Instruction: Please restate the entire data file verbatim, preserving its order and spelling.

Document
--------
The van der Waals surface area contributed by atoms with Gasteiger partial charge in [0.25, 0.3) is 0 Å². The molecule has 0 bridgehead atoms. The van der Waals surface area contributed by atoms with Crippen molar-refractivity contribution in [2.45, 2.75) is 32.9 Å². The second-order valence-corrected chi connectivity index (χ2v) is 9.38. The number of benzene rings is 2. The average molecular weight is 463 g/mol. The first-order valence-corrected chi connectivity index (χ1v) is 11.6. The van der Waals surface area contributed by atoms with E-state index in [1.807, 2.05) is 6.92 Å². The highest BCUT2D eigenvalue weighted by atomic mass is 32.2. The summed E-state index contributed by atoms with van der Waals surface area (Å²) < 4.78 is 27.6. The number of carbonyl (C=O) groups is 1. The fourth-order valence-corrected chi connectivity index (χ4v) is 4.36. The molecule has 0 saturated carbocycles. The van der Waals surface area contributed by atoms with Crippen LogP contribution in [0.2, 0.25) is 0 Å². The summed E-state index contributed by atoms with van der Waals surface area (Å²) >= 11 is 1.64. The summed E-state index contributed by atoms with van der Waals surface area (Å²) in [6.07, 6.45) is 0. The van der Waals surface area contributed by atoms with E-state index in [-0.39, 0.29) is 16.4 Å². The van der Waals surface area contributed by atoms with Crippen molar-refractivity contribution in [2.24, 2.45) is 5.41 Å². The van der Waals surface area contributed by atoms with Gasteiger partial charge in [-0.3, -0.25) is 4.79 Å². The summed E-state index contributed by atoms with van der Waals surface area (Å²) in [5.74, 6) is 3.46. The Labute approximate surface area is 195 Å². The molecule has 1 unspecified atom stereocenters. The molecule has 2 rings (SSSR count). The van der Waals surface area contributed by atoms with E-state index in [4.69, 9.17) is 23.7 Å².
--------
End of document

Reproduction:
The van der Waals surface area contributed by atoms with Gasteiger partial charge in [0.25, 0.3) is 0 Å². The molecule has 0 bridgehead atoms. The van der Waals surface area contributed by atoms with Crippen molar-refractivity contribution in [2.45, 2.75) is 32.9 Å². The second-order valence-corrected chi connectivity index (χ2v) is 9.38. The number of benzene rings is 2. The average molecular weight is 463 g/mol. The first-order valence-corrected chi connectivity index (χ1v) is 11.6. The van der Waals surface area contributed by atoms with E-state index in [1.807, 2.05) is 6.92 Å². The highest BCUT2D eigenvalue weighted by atomic mass is 32.2. The summed E-state index contributed by atoms with van der Waals surface area (Å²) < 4.78 is 27.6. The number of carbonyl (C=O) groups is 1. The fourth-order valence-corrected chi connectivity index (χ4v) is 4.36. The molecule has 0 saturated carbocycles. The van der Waals surface area contributed by atoms with Crippen LogP contribution in [0.2, 0.25) is 0 Å². The summed E-state index contributed by atoms with van der Waals surface area (Å²) >= 11 is 1.64. The summed E-state index contributed by atoms with van der Waals surface area (Å²) in [6.07, 6.45) is 0. The van der Waals surface area contributed by atoms with E-state index in [-0.39, 0.29) is 16.4 Å². The van der Waals surface area contributed by atoms with Crippen molar-refractivity contribution in [2.24, 2.45) is 5.41 Å². The van der Waals surface area contributed by atoms with Gasteiger partial charge in [-0.3, -0.25) is 4.79 Å². The summed E-state index contributed by atoms with van der Waals surface area (Å²) in [5.74, 6) is 3.46. The Labute approximate surface area is 195 Å². The molecule has 1 unspecified atom stereocenters. The molecule has 2 rings (SSSR count). The van der Waals surface area contributed by atoms with E-state index in [4.69, 9.17) is 23.7 Å².